• Muanza, D.N., Dangala, N.L. & Mpay, O., 1993. Zairean medicinal plants as diarrhea remedies and their antibacterial activities. African Study Monographs 14(1): 53–63.
• Nkongmeneck, B.A., Tsabang, N., Zapfack, L., Nzooh Dongmo, Z., Nguenang, G.M., Lando, G., Carlson, T.J. & Keita, A., 2000. Voies de recours thérapeutiques du diabète et plantes utilisées par les diabétiques au Cameroun: cas de Yaoundé et ses environs. Revue de Médecines et Pharmacopées Africaines 14: 89–98.
• Nwodo, N.J, Okide, G.B, Okonta, J.M. & Ebebe, I.M., 2003. Antidiabetic effect of Rauwolfia vomitoria ethanolic leaf extract in rabbits. Journal of Tropical Medicinal Plants 4(1): 71–74.
• Terashima, H. & Ichikawa, M., 2003. A comparative ethnobotany of the Mbuti and Efe hunter-gatherers in the Ituri forest, Democratic Republic of Congo. African Study Monographs 24(1–2): 1–168.
• World Agroforestry Centre, undated. Agroforestree Database. [Internet] World Agroforestry Centre (ICRAF), Nairobi, Kenya. http://www.worldagroforestry.org/ Sites/TreeDBS/ aft.asp. Accessed June 2006.
Sources of illustration
• van Dilst, F.J.H. & Leeuwenberg, A.J.M., 1991. Rauvolfia L. in Africa and Madagascar. Series of revisions of Apocynaceae 33. Bulletin du Jardin Botanique Nationale de Belgique 61(1–2): 21–69.
Author(s)
G.H. Schmelzer
PROTA Network Office Europe, Wageningen University, P.O. Box 341, 6700 AH Wageningen, Netherlands


Editors
G.H. Schmelzer
PROTA Network Office Europe, Wageningen University, P.O. Box 341, 6700 AH Wageningen, Netherlands
A. Gurib-Fakim
Faculty of Science, University of Mauritius, Réduit, Mauritius
Associate editors
C.H. Bosch
PROTA Network Office Europe, Wageningen University, P.O. Box 341, 6700 AH Wageningen, Netherlands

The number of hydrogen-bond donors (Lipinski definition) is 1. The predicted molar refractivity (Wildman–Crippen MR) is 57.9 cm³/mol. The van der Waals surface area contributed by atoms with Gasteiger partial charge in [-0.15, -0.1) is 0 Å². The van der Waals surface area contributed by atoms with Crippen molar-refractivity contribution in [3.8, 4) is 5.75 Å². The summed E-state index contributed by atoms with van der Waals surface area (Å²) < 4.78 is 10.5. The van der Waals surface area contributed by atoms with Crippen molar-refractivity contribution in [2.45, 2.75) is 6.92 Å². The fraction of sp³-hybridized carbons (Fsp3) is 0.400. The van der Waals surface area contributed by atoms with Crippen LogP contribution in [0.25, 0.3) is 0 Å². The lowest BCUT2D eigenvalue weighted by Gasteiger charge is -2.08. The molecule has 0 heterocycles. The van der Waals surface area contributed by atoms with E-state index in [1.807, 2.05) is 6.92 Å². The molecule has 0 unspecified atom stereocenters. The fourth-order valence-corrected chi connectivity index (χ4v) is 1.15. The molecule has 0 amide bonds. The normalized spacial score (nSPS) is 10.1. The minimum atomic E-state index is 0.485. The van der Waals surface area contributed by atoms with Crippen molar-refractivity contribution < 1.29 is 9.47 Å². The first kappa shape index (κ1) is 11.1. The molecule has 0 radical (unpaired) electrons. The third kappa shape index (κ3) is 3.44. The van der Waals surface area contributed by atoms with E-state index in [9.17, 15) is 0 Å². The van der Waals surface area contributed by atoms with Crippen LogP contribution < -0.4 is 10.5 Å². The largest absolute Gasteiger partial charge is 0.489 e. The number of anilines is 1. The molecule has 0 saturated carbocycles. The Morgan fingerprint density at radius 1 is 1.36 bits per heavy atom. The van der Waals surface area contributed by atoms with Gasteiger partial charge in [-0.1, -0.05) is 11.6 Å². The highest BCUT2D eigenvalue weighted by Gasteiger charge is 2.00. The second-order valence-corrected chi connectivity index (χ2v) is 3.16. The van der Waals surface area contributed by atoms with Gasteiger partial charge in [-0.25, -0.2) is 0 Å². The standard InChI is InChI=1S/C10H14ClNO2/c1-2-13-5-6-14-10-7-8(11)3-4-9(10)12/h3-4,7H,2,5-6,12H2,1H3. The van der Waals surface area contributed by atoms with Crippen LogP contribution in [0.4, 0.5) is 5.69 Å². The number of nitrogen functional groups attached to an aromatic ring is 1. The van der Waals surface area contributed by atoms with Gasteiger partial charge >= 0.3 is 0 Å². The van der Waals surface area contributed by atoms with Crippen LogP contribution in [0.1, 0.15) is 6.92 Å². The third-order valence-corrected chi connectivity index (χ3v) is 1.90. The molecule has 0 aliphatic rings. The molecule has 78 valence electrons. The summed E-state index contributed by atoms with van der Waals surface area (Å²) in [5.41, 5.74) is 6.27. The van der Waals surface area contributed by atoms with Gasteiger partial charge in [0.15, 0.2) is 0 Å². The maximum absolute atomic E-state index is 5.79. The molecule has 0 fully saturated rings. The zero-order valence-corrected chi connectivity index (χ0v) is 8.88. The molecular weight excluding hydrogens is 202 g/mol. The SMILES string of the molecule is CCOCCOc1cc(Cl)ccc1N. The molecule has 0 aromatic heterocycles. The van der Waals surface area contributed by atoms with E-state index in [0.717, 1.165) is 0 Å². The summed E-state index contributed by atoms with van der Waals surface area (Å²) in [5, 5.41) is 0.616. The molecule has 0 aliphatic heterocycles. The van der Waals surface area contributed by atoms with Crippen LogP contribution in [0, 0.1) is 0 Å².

M.S.J. Simmonds
Royal Botanic Gardens, Kew, Richmond, Surrey TW9 3AB, United Kingdom
R. Arroo
Leicester School of Pharmacy, Natural Products Research, De Montfort University, The Gateway, Leicester LE1 9BH, United Kingdom
A. de Ruijter
PROTA Network Office Europe, Wageningen University, P.O. Box 341, 6700 AH Wageningen, Netherlands
General editors
R.H.M.J. Lemmens
PROTA Network Office Europe, Wageningen University, P.O. Box 341, 6700 AH Wageningen, Netherlands
L.P.A. Oyen
PROTA Network Office Europe, Wageningen University, P.O. Box 341, 6700 AH Wageningen, Netherlands
Photo editor
A. de Ruijter
PROTA Network Office Europe, Wageningen University, P.O. Box 341, 6700 AH Wageningen, Netherlands

Correct citation of this article:
Schmelzer, G.H., 2007. Rauvolfia vomitoria Afzel. In: Schmelzer, G.H. & Gurib-Fakim, A. (Editors). Prota 11(1): Medicinal plants/Plantes médicinales 1. [CD-Rom]. PROTA, Wageningen, Netherlands.
Distribution Map wild


1, flowering branch; 2, part of stem bark; 3, flower; 4, fruits.
Redrawn and adapted by Achmad Satiri Nurhaman



flowering plant


leafy branch


leafy branch with infructescence